Whirlwind awaits gymnastics golden girl Gabby Douglas
LONDON -- Too excited to sleep and too early to wander the Olympic village, Gabby Douglas messaged her family and asked if they could have a video chat.
When her mom turned on the computer, there sat her daughter, eyes wide, hands on her cheeks, mouth agape.
"It reminded me of Macaulay Culkin in ‘Home Alone,' " said Natalie Hawkins, Douglas' mother.
And this was before the 16-year-old Olympic all-around champion got her own cereal box cover, hobnobbed with Matt, Al and others at NBC's "Today" show, and had tweet-happy celebrities eager to be her new BFFs.
"It's pretty exciting," Douglas said Friday. "It really hasn't hit me yet."
Apparently not. She forgot to bring her gold medal with her for the rounds of meet and greet.
Hang on, kid, this is only the warm-up.
The Olympic all-around title is gymnastics' biggest prize, and it can turn a sprite into an international superstar overnight. The world is still on a first-name basis with Nadia and Mary Lou, and Gabby could wind up being bigger than both of them.
Adults want to hug her, and little girls shriek at the sight of her. Her smile alone is enough to dazzle Madison Avenue, and her personality gives new meaning to the word "outsized." Not only is she the first African-American gymnast to win the all-around title, she's the first to win any individual gold in gymnastics. Throw in her adorable "Flying Squirrel" nickname, and the back story of leaving home at 14 to pursue an Olympic dream and, guaranteed, her life will never be the same.
"Oh my gosh, yes," said Mary Lou Retton, whose all-around title in 1984 was the first by a U.S. woman. "She won't know until she goes home."
Those around her, though, are already getting a taste of things to come.
Seconds after Douglas beat Viktoria Komova on Thursday night, talk show hosts David Letterman and Jay Leno had already contacted her agent, Sheryl Shade. Considering Oprah Winfrey tweeted her congratulations, it's a safe bet she wants to have a chat with Douglas, too. Kellogg's worked overtime to get her picture on the cover of a Corn Flakes box -- not just any picture, mind you, but a photo of her on the medals stand.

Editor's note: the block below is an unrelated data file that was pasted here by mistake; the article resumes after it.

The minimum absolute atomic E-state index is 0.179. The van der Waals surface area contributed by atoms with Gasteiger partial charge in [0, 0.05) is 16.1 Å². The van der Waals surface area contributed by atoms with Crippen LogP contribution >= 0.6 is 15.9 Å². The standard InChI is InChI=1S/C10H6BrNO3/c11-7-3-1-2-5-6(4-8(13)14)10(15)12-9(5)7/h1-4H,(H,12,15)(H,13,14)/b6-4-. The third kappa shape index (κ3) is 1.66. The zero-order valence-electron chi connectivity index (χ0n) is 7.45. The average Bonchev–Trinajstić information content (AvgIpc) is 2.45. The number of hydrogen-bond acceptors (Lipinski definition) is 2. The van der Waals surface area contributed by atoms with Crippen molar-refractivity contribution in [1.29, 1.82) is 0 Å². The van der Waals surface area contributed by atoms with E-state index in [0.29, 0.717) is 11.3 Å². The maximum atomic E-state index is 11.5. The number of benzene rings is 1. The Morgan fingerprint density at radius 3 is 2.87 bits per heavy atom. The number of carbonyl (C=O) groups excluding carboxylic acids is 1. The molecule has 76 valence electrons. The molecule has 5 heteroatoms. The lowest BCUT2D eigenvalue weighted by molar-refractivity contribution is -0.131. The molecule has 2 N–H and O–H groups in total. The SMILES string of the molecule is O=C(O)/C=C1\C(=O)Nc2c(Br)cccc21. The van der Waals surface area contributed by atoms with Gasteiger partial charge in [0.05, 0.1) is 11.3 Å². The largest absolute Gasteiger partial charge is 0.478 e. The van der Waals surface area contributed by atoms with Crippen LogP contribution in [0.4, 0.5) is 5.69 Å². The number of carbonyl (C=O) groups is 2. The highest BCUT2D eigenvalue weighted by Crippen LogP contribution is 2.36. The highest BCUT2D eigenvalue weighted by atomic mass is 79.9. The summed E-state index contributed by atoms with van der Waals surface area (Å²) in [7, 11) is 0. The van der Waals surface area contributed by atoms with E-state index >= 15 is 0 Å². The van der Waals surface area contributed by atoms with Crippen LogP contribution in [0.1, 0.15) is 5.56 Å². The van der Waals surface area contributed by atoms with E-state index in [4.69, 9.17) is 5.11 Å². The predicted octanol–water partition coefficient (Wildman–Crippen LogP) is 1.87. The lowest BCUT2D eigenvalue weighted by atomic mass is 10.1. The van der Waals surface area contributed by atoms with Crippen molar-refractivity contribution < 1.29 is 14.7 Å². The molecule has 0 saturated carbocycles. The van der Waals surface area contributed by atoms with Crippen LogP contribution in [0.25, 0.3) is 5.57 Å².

"It's definitely an amazing experience," Douglas said.
Especially considering she wasn't even in the conversation for the all-around title at the start of the year, and that she only turned pro in March after upstaging world champion Jordyn Wieber at the American Cup in New York.
By midmorning Friday, Shade had already received more than 750 emails, some simply congratulating Douglas, most from folks who wanted a piece of her -- businesses, talk shows, magazines.
"It's the whole package," said Shade, referring to Douglas' appeal. "It's her personality. It's her freshness. She's not been packaged."
Douglas is well aware her title carries weight beyond her sport -- "I'm the first African-American to win the all-around. My name's in the history books," she said Friday -- and she's eager to embrace the responsibility. She wants to be a role model, particularly for minority children, and Shade said they've already talked to Kellogg's about an outreach program. They've also been in contact with first lady Michelle Obama's "Let's Move!" campaign, aimed at tackling childhood obesity and promoting sports.
"She's going to break barriers on so many different levels," Retton said.
While Shade said it's too early to estimate Douglas' earning power -- she has another gold from team competition -- it's safe to say it's well into the millions. Pretty heady stuff for Douglas and her family.
"I don't think you can prepare for that. I just try to lean on the morals and values that my parents taught me and the morals and values I taught them," Hawkins said, referring to Douglas and her three older siblings. "We're a very grounded family. We're very friendly, affable people. We just love to enjoy other people, and this just opens up opportunities to meet more amazing people."
There are downsides to fame, too, and Douglas quickly got a taste of it. The Internet was abuzz over criticism of her hair -- it wasn't styled to everyone's liking-- a topic she simply laughed off.
"I thought it was kind of bizarre," she said.
And forget about being able to go anywhere without being recognized.
"I'm definitely not going to escape it -- unless I wear a disguise," she said, brightening to the idea. "A mustache. A wig, maybe."
But that's a worry for another day. Now is the time to celebrate her success, and savor all the trappings.
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